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How Did The Quakers Impact Coloinal Pennsylvania And What Did Pennsylvania Do Once In America

How did Quaker ideals shape the colony of Pennsylvania?

since they were in a vast majority, they could make their ideals more prevalent in the society.

How did the influence of the Quakers make Pennsylvania a unique colony? Why was it called a "holy experiment"?

The commonly used term for the faith formally known as the Religious Society of Friends were Quakers. George Fox began the Quakers in England during the 1650s on the premise that all members could commune directly with God, free from intermediaries such as priests or formal ceremonies, including church services. They were firmly committed to the principle of equality among all men and women, dressing plainly and using the trademark term "thee" in place of formal titles until the mid-nineteenth-century, when those customs were left behind.

They were mavericks in many respects, especially when it came to their early involvement in the budding abolitionist movement (some Quakers began protesting slavery as early as 1688). Notable figures including John Woolman, Anthony Benezet, both Grimké sisters (Sarah and Angelina), and countless rank-and-file Friends actively worked to decisively cut all remaining Quaker ties with slavery and to bring about total emancipation. They facilitated the Underground Railroad network for helping runaway slaves escape to the North, they petitioned Congress to end the slave trade and slavery itself, and they composed the vast majority of members in the Pennsylvania Abolition Society.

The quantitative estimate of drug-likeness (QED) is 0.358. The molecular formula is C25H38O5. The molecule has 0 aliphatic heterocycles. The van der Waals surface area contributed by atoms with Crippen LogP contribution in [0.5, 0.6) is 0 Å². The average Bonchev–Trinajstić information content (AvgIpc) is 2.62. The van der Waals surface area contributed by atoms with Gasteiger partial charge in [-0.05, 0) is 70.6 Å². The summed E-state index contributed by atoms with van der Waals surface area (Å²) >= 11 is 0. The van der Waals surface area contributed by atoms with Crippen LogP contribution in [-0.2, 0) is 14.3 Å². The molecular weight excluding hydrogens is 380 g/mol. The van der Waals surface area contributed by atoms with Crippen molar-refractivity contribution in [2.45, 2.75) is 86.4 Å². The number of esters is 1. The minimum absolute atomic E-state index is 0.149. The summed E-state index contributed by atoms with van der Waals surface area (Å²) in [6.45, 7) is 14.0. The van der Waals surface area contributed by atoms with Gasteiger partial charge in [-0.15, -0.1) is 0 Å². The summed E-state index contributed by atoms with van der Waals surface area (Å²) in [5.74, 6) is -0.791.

From Shmoop/Abolitionism

How did the influence of the Quakers make the Pennsylvania colony unique?

Strictly speaking, the answer can be none of the above or some of the above. (d mystifies me) The original settlers of Plymouth Colony were Puritans who were unpopular in their own country because they wanted everyone to follow their version of Christianity. From other countries came those who were persecuted, such as Protestants from France. Their were also small sects such as the Anabaptists (ancestors of the Amish) who didn't really fit in anywhere in the old world. Many people who had little hope of prosperity in their native lands thought the New World offered a chance unlike anything available at home. They not only sought gold and silver but just the chance of having a tract of land to farm and feed their family. There were people of a missionary bent who wanted to convert the Native Americans although they were not the first settlers, but came later. As a lifelong historian I hate seeing history reduced to a simple multiple choice question like yours as it limits the scope of one's thinking and understanding of events.

How did the protestant reformation impact the colonization of America?

The Protestant Reformation was not the only thing that impacted the colonization of America. Henry VIII had supported Cabot in his explorations after rejecting Christopher Columbus. Cabot was one of the first to discover the American mainland.